The minor pentatonic is often used in rock music, especially in guitar solos, as its pattern fits easily under guitarists’ fingers. An example of an Asian melody that uses the minor pentatonic is the beautifully lyrical Love Song of Kangding. One of the most famous of all Chinese folk melodies, it was listed by UNESCO as one of the world’s top ten folk songs. Love Song of Kangding was even taken to outer space when NASA selected it as representative of the world’s most recorded songs during a satellite launch in the 1990s. You can hear Lang Lang play it with Placido Domingo and Song Zuying on YouTube, and there are many other recorded arrangements.
Because of its calming effect, the pentatonic scale is often used in music therapy. It is a good scale to use for improvisation as it is impossible to make a pentatonic tune sound dissonant with any surrounding chords, provided they are also based on the pentatonic scale.
Another commonly used scale is the blues scale, which in a sense is a variant of the minor pentatonic, as it just adds one extra note – the sharpened fourth:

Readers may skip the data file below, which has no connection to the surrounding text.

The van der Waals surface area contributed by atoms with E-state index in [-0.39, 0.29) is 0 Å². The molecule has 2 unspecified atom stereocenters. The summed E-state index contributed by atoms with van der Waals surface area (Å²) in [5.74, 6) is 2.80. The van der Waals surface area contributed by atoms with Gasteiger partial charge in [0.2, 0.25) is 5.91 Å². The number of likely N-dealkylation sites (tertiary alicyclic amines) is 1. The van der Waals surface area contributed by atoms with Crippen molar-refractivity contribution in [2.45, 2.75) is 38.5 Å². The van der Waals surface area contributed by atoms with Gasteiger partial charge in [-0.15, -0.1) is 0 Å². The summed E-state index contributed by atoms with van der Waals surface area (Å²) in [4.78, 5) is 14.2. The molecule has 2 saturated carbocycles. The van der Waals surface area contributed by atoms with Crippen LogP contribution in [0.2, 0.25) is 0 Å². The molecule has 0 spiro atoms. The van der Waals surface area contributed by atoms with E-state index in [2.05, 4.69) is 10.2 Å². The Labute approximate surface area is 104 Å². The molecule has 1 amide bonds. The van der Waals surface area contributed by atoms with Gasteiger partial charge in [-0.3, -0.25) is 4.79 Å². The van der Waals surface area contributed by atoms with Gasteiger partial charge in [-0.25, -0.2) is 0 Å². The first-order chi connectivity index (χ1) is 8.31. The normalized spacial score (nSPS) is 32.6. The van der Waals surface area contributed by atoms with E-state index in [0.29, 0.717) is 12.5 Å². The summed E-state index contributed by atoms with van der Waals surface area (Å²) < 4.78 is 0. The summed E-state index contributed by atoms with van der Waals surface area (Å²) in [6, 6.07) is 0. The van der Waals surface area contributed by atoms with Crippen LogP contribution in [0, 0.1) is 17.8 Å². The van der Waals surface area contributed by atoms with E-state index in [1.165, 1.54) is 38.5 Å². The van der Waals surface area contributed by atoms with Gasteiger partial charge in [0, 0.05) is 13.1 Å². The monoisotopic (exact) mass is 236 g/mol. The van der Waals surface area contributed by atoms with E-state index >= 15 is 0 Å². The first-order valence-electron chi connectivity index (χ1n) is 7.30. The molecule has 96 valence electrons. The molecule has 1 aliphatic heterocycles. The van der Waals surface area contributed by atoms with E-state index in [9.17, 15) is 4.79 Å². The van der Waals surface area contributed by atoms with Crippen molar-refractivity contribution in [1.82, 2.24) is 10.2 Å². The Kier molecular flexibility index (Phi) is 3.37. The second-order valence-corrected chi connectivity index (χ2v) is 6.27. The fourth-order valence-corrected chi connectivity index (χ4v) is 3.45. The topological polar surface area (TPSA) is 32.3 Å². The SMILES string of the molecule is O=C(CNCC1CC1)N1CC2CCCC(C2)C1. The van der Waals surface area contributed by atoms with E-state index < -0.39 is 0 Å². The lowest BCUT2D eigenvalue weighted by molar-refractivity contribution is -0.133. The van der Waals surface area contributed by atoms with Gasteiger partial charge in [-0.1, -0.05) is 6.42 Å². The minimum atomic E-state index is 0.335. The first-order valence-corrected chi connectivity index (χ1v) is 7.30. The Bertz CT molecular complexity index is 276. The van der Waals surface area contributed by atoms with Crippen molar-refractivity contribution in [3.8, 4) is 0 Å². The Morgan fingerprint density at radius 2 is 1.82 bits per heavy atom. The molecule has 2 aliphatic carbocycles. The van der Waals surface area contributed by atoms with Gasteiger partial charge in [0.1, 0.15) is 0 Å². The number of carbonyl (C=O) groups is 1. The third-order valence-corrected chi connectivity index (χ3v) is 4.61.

Because it has six pitches, the blues scale is called a hexatonic scale. Although there are different types of blues scale, the one given above is the standard version which many jazz educators use with their beginner students. This is because it can be used as a single scale which works for the whole duration of a 12-bar blues.
This can be seen if we take the chords used in a basic C blues – C7, F7 and G7 – and look at how their notes relate to the scale:
Unsurprisingly, the blues scale provides a useful starting point for exploration of the language of the blues, especially as it contains ‘blue notes’. These are the expressive notes which are often not played at the precise pitch but instead are bent, on a guitar string for example, for expressive effect. In the C blues scale the notes Eb and F# can both be
considered as blue notes which can slide to the notes a semitone above.
Music written before what is sometimes called the ‘common practice period’ (c.1600-1900) used a different set of scales to those we are familiar with today – called modes.
These scales formed the basis of the monophonic chants sung in the services of the early Christian church, the polyphonic music of the Renaissance, and folk music throughout Europe and beyond. Many classical composers in later times have drawn inspiration from modal music and the use of modes is also a common feature of contemporary jazz, folk and popular music.